Heading back to RINO, you will come to Black Shirt Brewing-Red Ale Project (3719 Walnut St.), one of the most interesting breweries you will ever walk into. Not because it’s always full and people are always smiling. No, because it makes reds, a lot of reds, and only reds. Everything from the red IPA, to a red farmhouse or a red imperial porter. This is your one chance to try as many as 10 to 12 varieties of beer with the same idea behind them. If you decide to make it to one brewery in Denver, make it this one.

After having your fill there, head over to Hogshead Brewery (4460 W. 29th Ave.), sandwiched between the Edgewater and the Highlands neighborhoods, in a neat modern building that holds a bar that focuses on English-style ales. It’s not uncommon to see all seven casks and 16 taps flowing, but be sure to try the blacktop, a mixture of 4 ounces of barleywine and 16 ounces of its porter to form a perfect proper pint.

For dinner, you should try Linger (2030 W. 30th Ave.), an old mortuary converted into a trendy eatery. Try to snag a table up on the rooftop (Linger doesn’t accept reservations); it has a view of the city. The restaurant features street food inspired all over the world. Grab a bunch of small plates and share them, house specialties such as Mongolian BBQ Duck and Devils on Horseback, Medjool Dates stuffed with Herbed Goat Cheese wrapped in Applewood Smoked Bacon; they will make you wish you ordered two. Linger carries the local staples on draft, with a few surprises.

For your last stop of the night, make it TRVE Brewing Co. (227 Broadway #101). This heavy metal brewery will make sure to keep you going, not just with its music, but with everything it brews. Its selection ranges from the hard to find grisette to a great American stout. You will certainly find something to end the night well.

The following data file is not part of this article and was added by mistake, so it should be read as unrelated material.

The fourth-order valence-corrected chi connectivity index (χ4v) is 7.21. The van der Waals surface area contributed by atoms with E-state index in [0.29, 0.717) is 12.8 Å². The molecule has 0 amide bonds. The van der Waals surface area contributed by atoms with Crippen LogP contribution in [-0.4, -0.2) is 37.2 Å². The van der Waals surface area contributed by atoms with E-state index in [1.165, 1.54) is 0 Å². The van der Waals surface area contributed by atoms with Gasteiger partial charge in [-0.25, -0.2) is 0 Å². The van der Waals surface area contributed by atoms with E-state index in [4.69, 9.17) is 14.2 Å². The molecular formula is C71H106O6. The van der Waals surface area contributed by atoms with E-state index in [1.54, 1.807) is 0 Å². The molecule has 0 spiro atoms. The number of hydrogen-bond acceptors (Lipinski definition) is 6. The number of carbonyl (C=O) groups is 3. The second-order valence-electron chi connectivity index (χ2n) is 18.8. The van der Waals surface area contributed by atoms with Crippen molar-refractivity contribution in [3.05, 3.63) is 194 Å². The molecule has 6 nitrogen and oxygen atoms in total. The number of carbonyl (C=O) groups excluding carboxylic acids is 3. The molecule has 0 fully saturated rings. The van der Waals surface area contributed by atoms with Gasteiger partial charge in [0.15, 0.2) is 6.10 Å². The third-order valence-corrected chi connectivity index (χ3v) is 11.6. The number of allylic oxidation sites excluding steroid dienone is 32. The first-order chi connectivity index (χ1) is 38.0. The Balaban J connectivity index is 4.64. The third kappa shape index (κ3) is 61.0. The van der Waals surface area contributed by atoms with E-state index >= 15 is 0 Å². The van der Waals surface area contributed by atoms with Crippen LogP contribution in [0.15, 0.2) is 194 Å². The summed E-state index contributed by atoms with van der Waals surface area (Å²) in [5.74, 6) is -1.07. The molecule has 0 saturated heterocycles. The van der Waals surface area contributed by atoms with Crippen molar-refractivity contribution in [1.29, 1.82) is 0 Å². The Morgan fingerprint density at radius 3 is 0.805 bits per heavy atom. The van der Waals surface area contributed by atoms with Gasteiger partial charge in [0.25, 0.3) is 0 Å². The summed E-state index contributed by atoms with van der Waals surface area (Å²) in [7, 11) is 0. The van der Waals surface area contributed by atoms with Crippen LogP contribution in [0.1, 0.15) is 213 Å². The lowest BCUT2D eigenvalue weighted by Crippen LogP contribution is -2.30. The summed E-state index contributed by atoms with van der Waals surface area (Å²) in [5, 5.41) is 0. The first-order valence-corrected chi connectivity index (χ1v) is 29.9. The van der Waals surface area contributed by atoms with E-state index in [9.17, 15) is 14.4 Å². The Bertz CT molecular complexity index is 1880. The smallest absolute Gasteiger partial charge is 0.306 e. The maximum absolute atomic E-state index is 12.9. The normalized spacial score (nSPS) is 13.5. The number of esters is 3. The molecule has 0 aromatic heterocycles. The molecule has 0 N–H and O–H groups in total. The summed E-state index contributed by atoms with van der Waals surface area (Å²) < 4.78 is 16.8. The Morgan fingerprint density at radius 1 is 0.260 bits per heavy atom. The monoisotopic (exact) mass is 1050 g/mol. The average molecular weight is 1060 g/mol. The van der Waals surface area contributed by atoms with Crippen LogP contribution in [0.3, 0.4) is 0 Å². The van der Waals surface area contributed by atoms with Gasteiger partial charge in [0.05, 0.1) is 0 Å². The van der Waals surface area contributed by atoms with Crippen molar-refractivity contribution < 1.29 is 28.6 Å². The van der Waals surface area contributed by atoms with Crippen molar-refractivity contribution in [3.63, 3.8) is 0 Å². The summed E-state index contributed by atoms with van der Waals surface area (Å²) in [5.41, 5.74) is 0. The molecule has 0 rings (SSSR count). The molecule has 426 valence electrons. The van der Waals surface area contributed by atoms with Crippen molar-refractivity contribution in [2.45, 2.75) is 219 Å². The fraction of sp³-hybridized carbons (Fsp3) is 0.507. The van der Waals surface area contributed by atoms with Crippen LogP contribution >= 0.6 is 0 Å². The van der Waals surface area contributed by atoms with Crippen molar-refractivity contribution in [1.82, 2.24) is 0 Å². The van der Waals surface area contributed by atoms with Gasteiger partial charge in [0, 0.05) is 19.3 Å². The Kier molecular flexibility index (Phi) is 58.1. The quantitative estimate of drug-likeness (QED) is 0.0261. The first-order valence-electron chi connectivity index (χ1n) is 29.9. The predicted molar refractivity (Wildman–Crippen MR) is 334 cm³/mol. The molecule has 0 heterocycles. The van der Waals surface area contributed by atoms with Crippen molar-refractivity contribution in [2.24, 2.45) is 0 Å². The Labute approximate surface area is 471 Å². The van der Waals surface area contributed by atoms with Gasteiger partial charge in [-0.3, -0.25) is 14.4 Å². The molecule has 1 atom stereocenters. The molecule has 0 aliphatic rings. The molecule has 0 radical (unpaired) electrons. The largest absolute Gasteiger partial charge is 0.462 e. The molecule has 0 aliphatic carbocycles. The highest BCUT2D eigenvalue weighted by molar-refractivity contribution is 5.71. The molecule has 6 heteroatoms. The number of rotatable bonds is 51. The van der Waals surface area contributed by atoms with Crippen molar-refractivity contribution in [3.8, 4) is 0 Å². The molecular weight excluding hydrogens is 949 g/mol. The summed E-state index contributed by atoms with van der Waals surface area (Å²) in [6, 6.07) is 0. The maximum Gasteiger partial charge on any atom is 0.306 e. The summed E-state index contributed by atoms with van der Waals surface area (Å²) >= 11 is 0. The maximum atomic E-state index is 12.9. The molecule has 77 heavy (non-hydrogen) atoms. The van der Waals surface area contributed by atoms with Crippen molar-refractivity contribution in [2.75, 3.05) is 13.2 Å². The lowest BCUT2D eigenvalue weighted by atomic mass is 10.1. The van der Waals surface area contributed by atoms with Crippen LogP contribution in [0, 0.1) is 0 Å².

Devil’s Food (1020 S. Gaylord St.) is tucked away near Washington Park and is a small, albeit wonderful, place to grab breakfast. It’s got a purposeful vintage feel, featuring long-worn ovens, wooden furniture and frames, and the wait staff will even bring you an entire French press full of coffee if you ask. It feature staples of American food with an upscale twist, but carries a pancake of the day and the favorite local standby, chicken and waffles.

On your way out of town, you would be doing yourself a disservice by not stopping at Tattered Cover and Twist and Shout (2526 E. Colfax Ave. and 2508 E. Colfax Ave.). These two stores that are right next to each other on Colfax and are Denver institutions. Founded in 1971, Tattered Cover is one part indie bookstore and one part café; however, this location is big enough to hold something for everyone. Twist and Shout next door is in the same vein, big, with an extremely helpful staff. It has enough surprises, vinyl and otherwise, that you can’t go home empty-handed.

The Source in Denver
The Source is home to a variety of businesses, including Crooked Stave Artisan Beer Project. (Photo by Adam Larkey and courtesy VISIT DENVER)

Make your last stop before the airport at The Source (3350 Brighton Blvd.), an artisan food market. While you’re here you can grab a snack at Comida, a former taco truck turned restaurant featuring Mexican street food; shop at the Proper Pour, a specialty bottle shop; or head to the very end of the building to visit Crooked Stave. This sour house is making waves and always has something interesting pouring, such as its Nightmare on Brett aged in Leopold Bros. Apple Whiskey Barrels. Many of the beers you will see on draft are difficult, or impossible, to get your hands on anywhere else, so sit down at the bar and have one last treat.